Friday, January 22, 2016

The Last Bookaneer by Matthew Pearl | Audiobook Review

The Last Bookaneer

What a wonderful book!  I saw on the book jacket that a bookaneer is "a literary pirate; an individual capable of doing all that must be done in the universe of books that publishers, authors, and readers must not have a part in."  I love it!  I love the idea of "literary pirates."  (As part of a story... not advocating people actually going out and committing what now constitutes severe copyright infringement.)

The Last Bookaneer is mostly written as an old, former bookaneer telling his tale to a young man.  As the story progresses in both contemporary time and the past, the bookaneer and the young man grow closer and closer, and their lives start to influence each other.

This book has many things I like!  Cross-generational/cross-socio-economic relationships (the bookaneer is an elderly white store owner in the early 1900s; the young man is a black railroad dining car server), books!, history, and an author-as-character.

There's two kinds of history to The Last Bookaneer:  the "contemporary" time in which the story is being told by the retired bookaneer (the early 1900s) and the time during which the bookaneer's last exploit takes place, in the late 1800s.  There's also author-as-character:  Robert Louis Stevenson!  The bookaneer's last journey was to Samoa, where Robert Louis Stevenson is living out the end of his life.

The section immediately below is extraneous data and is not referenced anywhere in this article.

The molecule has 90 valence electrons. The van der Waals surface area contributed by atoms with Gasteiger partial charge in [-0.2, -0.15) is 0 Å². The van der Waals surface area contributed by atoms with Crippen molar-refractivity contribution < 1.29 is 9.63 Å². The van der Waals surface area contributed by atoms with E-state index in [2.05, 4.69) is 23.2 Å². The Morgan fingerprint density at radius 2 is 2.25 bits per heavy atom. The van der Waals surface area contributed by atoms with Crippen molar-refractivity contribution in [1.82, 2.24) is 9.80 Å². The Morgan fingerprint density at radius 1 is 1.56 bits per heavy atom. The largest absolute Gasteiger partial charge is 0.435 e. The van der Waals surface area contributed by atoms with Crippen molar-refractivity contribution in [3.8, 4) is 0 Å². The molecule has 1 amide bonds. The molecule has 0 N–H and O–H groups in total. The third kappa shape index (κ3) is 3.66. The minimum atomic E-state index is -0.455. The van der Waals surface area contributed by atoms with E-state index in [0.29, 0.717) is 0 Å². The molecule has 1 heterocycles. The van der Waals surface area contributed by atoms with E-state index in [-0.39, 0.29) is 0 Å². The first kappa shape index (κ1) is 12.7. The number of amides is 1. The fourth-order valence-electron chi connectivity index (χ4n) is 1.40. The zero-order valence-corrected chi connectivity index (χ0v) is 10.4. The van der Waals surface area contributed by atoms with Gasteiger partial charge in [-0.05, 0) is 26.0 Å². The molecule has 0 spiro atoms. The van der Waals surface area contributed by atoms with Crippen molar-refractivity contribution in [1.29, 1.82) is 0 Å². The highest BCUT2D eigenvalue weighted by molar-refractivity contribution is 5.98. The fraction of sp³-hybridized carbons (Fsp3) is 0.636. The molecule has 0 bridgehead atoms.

(I totally didn't know that about Stevenson.  And, incidentally, I read Under a Wide and Starry Sky at the same time as I listened to The Last Bookaneer, which is also about Robert Louis Stevenson.  I'm surprised I didn't get confused!  But now I want to read all of Stevenson's works, and a nonfiction bio of him.)

The Last Bookaneer did get off to a little bit of a slow start, but once it got going (and it didn't take too terribly long to get going) it really got going.  A journey to Samoa (at that time practically the end of the world) to commandeer--bookaneer--what might be Stevenson's last book?  YES PLEASE!

More good news:  the narration is excellent.  There are two narrators, so the young man and retired bookaneer each have a very distinct voice.  They both do a great job with pacing and clarity of enunciation and volume modulation.  I was hooked!

*I checked out my copy of The Last Bookaneer from my local library.

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